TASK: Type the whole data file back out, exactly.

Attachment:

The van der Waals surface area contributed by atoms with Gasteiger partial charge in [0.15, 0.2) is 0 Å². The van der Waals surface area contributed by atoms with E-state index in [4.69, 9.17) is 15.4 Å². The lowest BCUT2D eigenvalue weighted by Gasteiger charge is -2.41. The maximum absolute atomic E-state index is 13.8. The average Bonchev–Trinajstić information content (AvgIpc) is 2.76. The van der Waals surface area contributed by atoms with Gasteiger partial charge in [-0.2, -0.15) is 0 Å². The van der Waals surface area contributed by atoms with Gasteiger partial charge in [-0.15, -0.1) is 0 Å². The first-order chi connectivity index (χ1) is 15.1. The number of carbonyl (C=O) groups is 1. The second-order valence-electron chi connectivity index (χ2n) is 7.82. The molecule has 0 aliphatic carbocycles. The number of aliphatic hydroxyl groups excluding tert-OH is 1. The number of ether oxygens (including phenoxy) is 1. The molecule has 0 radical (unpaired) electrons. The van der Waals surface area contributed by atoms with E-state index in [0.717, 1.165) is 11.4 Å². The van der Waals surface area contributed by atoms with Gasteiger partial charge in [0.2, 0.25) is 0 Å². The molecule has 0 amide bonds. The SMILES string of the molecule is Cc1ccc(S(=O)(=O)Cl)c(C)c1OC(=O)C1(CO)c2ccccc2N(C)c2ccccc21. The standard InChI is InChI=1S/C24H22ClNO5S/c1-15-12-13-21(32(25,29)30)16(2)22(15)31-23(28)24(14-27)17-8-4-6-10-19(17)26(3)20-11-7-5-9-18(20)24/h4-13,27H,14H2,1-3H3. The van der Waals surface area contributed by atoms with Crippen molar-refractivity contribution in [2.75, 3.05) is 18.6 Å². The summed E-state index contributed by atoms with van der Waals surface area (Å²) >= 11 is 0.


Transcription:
The van der Waals surface area contributed by atoms with Gasteiger partial charge in [0.15, 0.2) is 0 Å². The van der Waals surface area contributed by atoms with E-state index in [4.69, 9.17) is 15.4 Å². The lowest BCUT2D eigenvalue weighted by Gasteiger charge is -2.41. The maximum absolute atomic E-state index is 13.8. The average Bonchev–Trinajstić information content (AvgIpc) is 2.76. The van der Waals surface area contributed by atoms with Gasteiger partial charge in [-0.2, -0.15) is 0 Å². The van der Waals surface area contributed by atoms with Gasteiger partial charge in [-0.15, -0.1) is 0 Å². The first-order chi connectivity index (χ1) is 15.1. The number of carbonyl (C=O) groups is 1. The second-order valence-electron chi connectivity index (χ2n) is 7.82. The molecule has 0 aliphatic carbocycles. The number of aliphatic hydroxyl groups excluding tert-OH is 1. The number of ether oxygens (including phenoxy) is 1. The molecule has 0 radical (unpaired) electrons. The van der Waals surface area contributed by atoms with E-state index in [0.717, 1.165) is 11.4 Å². The van der Waals surface area contributed by atoms with Gasteiger partial charge in [0.2, 0.25) is 0 Å². The molecule has 0 amide bonds. The SMILES string of the molecule is Cc1ccc(S(=O)(=O)Cl)c(C)c1OC(=O)C1(CO)c2ccccc2N(C)c2ccccc21. The standard InChI is InChI=1S/C24H22ClNO5S/c1-15-12-13-21(32(25,29)30)16(2)22(15)31-23(28)24(14-27)17-8-4-6-10-19(17)26(3)20-11-7-5-9-18(20)24/h4-13,27H,14H2,1-3H3. The van der Waals surface area contributed by atoms with Crippen molar-refractivity contribution in [2.75, 3.05) is 18.6 Å². The summed E-state index contributed by atoms with van der Waals surface area (Å²) >= 11 is 0.